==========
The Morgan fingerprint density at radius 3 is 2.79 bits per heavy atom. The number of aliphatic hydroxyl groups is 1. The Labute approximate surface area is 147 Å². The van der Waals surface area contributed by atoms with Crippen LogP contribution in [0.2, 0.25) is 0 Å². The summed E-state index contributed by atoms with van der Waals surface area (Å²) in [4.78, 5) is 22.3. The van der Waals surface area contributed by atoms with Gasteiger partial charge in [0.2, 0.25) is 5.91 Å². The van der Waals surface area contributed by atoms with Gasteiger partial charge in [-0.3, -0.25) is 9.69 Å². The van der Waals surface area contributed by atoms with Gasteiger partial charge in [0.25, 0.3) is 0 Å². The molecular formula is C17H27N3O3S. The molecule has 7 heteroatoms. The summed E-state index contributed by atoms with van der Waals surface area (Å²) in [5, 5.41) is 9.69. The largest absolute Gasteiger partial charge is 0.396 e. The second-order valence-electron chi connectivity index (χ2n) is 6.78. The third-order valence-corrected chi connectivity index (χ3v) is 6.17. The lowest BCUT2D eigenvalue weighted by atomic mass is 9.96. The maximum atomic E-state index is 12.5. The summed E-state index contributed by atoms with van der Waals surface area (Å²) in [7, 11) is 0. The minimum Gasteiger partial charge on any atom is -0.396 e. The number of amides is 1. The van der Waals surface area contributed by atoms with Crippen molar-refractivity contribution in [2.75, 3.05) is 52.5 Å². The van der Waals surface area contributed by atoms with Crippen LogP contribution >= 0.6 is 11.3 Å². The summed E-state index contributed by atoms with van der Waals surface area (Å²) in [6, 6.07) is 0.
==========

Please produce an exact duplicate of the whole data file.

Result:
The Morgan fingerprint density at radius 3 is 2.79 bits per heavy atom. The number of aliphatic hydroxyl groups is 1. The Labute approximate surface area is 147 Å². The van der Waals surface area contributed by atoms with Crippen LogP contribution in [0.2, 0.25) is 0 Å². The summed E-state index contributed by atoms with van der Waals surface area (Å²) in [4.78, 5) is 22.3. The van der Waals surface area contributed by atoms with Gasteiger partial charge in [0.2, 0.25) is 5.91 Å². The van der Waals surface area contributed by atoms with Gasteiger partial charge in [-0.3, -0.25) is 9.69 Å². The van der Waals surface area contributed by atoms with Gasteiger partial charge in [0.25, 0.3) is 0 Å². The molecular formula is C17H27N3O3S. The molecule has 7 heteroatoms. The summed E-state index contributed by atoms with van der Waals surface area (Å²) in [5, 5.41) is 9.69. The largest absolute Gasteiger partial charge is 0.396 e. The second-order valence-electron chi connectivity index (χ2n) is 6.78. The third-order valence-corrected chi connectivity index (χ3v) is 6.17. The lowest BCUT2D eigenvalue weighted by atomic mass is 9.96. The maximum atomic E-state index is 12.5. The summed E-state index contributed by atoms with van der Waals surface area (Å²) in [7, 11) is 0. The minimum Gasteiger partial charge on any atom is -0.396 e. The number of amides is 1. The van der Waals surface area contributed by atoms with Crippen molar-refractivity contribution in [2.75, 3.05) is 52.5 Å². The van der Waals surface area contributed by atoms with Crippen LogP contribution >= 0.6 is 11.3 Å². The summed E-state index contributed by atoms with van der Waals surface area (Å²) in [6, 6.07) is 0.